A small correction to last week's stories about Ascot: it's not tattoos that make people boorishly drunk and suddenly violent. When I worked as staff at a summer's worth of Cambridge May Balls, I saw the carnage that stems almost inevitably from a sense of entitlement steeped for 12 hours in gallons of booze.
The smashed champagne glasses ground into manicured lawns by stiletto heels; the food fights; the ordering about; the vomit-crusted taffeta. However many perfectly lovely posh people I meet, I can't quite forget the unique unpleasantness of drunken privilege. It's why I now believe that anyone who has ever been in the Bullingdon Club should be banned for life from holding public office.
Two spurious studies from the University of the Blindingly Obvious have added academic support to that thing that we all knew already about men who drive flash cars and use the words "I love you" as if they were punctuation. The first study, which has been published in the Journal of Personality and Social Psychology, compares a male Porsche-driver to a peacock, who uses conspicuous displays to find a mate and then drops her as soon as he's ruffled her feathers.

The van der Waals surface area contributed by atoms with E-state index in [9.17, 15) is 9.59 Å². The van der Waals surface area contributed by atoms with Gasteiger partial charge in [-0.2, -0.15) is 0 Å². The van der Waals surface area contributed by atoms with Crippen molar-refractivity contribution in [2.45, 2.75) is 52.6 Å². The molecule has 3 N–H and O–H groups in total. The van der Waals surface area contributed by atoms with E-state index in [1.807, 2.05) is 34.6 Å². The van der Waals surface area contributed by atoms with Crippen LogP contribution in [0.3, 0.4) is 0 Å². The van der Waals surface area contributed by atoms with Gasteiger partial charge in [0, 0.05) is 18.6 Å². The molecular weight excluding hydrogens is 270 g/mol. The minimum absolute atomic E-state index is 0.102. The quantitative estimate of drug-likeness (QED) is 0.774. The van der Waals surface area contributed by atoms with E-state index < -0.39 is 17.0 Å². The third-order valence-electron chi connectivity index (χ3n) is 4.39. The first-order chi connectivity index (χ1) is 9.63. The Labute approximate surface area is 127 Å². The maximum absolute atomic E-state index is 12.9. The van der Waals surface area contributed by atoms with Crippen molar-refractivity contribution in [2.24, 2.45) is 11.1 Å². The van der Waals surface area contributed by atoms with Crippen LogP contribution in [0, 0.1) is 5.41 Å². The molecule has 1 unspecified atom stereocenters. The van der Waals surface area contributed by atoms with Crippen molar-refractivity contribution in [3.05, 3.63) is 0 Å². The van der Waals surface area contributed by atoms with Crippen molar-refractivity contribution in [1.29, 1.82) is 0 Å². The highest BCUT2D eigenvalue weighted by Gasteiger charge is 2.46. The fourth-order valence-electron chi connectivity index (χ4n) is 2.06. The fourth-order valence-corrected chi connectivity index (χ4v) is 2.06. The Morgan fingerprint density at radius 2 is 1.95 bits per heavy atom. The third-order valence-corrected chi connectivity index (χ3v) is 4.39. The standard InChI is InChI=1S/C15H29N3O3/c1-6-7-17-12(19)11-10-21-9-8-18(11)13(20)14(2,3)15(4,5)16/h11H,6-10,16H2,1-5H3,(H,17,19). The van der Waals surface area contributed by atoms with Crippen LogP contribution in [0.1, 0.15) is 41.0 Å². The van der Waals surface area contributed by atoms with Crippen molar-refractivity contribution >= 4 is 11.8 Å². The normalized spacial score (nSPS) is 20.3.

The second, by the Massachusetts Institute of Technology, found that men tend to say "I love you" before women, after an average 97.3 days, and that you shouldn't trust one who says it much sooner (he's trying to rush you into something, and it ain't buying you a Porsche). Perhaps next they will study men in white vans who beep at women pedestrians on the South Circular, and then never have anything to say once they've got our attention. I think they might find that a lack of physical attributes to show off about is what makes them so attention-seeking yet simultaneously shy. To summarise, then: we're looking for a nice man in a sensible Renault Laguna, who'll drive you to the station in it on rainy days instead of having to say that he loves you for, ooh, at least a year. Could the university please get a top team tracking down the whereabouts of all these perfect men?